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12 Days of Christmas: Day 10

10 Solid Recalls

Come. It’s the most important cue for a dog to know because it could save his life.. Please put the time, training, and effort into making this the most solid cue in your dog’s command repertoire.

Training “come” doesn’t have to be boring either. The following game still is one of my favorites:

2 Man Game

  • Leash your dog. 
  • One person holds the leash. The other person (I will refer to as “the runner”) will take a handful of treats and make a fist around the treats. 
  • The runner places the treats in front of the dog’s nose to let him smell. 
  • The runner  jogs several steps away from the dog (dog is still being held on the leash). 
  • As the runner moves he will say something in a high pitch voice like “puppy, puppy, puppy.” 
  • After several steps the runner stops, squats down and says dog’s name and “come.” 
  • The person holding the leash lets go.
  • The runner will deliver his handful of treats, one at a time. With each treat, the runner will praise the dog, telling him how handsome he is, what a great job that was, and how smart he is.

Caution: During the game do not say his name or the cue “come” as you are running. Also do not say “come” multiple times. Come is a treasured cue that needs a response on the first time it’s cued for a matter of safety.

Remember, dogs do not generalize easily so work on this exercise through the front door, in the front yard, and the side gates where bolting could potentially happen. If you want to read more about generalization you can check out my blog: Your Dog Really Doesn’t Know.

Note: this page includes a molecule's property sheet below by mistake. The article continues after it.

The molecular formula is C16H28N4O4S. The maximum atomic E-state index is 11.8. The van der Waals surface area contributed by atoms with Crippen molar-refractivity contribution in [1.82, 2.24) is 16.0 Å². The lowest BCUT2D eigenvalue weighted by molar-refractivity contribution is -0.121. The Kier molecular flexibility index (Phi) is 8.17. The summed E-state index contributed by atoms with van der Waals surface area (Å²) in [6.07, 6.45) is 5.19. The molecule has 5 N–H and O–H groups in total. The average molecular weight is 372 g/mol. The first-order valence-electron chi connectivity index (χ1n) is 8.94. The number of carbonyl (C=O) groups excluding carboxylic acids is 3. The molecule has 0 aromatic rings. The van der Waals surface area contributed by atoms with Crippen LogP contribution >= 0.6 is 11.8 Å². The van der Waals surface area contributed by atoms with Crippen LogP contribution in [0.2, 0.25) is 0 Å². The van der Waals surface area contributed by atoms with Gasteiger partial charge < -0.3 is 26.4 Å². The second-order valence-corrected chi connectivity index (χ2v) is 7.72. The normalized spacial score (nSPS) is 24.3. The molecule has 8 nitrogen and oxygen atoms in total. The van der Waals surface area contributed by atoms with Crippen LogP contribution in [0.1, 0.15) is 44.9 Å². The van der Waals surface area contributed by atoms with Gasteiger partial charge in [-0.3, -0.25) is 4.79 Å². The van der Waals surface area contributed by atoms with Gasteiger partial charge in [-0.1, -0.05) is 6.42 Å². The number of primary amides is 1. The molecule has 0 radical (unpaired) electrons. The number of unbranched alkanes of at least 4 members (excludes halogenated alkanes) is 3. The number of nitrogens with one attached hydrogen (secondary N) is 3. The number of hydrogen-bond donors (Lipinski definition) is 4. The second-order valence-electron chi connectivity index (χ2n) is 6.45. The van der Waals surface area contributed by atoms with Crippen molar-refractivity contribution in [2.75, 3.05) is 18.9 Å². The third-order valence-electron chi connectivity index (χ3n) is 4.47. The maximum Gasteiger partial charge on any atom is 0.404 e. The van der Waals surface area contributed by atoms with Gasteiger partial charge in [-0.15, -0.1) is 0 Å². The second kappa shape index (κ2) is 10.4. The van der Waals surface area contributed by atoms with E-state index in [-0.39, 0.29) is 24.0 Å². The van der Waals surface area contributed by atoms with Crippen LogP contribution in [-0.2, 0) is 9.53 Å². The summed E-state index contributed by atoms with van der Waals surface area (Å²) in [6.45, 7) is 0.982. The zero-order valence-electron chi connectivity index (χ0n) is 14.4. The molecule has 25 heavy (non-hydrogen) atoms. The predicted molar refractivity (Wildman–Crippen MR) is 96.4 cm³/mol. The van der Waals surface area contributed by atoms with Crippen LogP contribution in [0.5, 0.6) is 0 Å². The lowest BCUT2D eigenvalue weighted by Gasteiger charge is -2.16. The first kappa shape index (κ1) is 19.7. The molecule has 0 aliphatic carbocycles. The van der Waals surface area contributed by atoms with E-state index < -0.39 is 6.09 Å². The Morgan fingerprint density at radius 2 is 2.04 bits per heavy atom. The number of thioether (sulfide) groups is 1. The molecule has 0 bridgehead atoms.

Make a choice to commit to working on the “come”cue with your furry bestie, so you have your 10 solid recalls.

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Blog written by  Michelle Huntting
Building bridges between dogs and pet guardians

 

 

Check out Michelle’s other 12 Days of Dog Training Tips or the Pet Holiday Zen Tips!
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12 Days of Christmas: Day 9

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9 Hugs – Performed by Earl and Ethel from Earl’s World!

Teaching your multiple dogs to hug on command is an impressive, adorable and incredibly talented trick to teach. The final result will never seize to impress your friends and family, and will come in handy when you need a party trick to entertain your guests!

To teach this trick, you need to teach at least one of your dogs, preferably the larger one, to give their paw and/or teach them the paw target command.

Once this has been mastered, replace your hand with the presence of your other dog. Encourage your dog to place his paw on your other dog’s shoulder, by placing your hand there to begin with. Once your dog is confident doing this, slowly move your hand away, pointing to your other dog’s shoulder instead. Every time your hugging dog places his paw in the correct place, reward your dog with your dog’s favourite reward. Keep practicing, then replace your paw giving command with the ‘hug’ command, until your dog is happy to place his paw on the shoulder of your other dog with the simple command.

If your dog is anything like my older dog, he may start placing his paw on your other dog whenever the dogs are in each other’s presence, in anticipation of a reward! This causes a good deal of hilarity and laughs!

Enjoy training!

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Blog written by Guest: Earl’s World!

Check out Michelle’s other 12 Days of Dog Training Tips or the Pet Holiday Zen Tips!

Pet Holiday Zen Tip #6

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PREP FOR THE NEW DOG IN TOWN

Occasionally, family may bring along their own dog while they are staying with you. Depending upon your dog’s history of comfort with other dogs, you will need to carefully consider and monitor his ability to tolerate their presence in “his territory” especially during this time of otherwise high stress. Pay attention to his cues of stress. Some dogs will do great and genuinely enjoy the presence of a playmate while others not so much. If you sense your dog is becoming overly stressed by the presence of another dog, make necessary adjustments by using baby gates or allowing him some Zen time in his private space. (For more information on signs of stress, http://tinyurl.com/zraps6j.)

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Michelle Huntting
www.michellehuntting.com

 

 

Check out Michelle’s other 12 Days of Dog Training Tips or the Pet Holiday Zen Tips!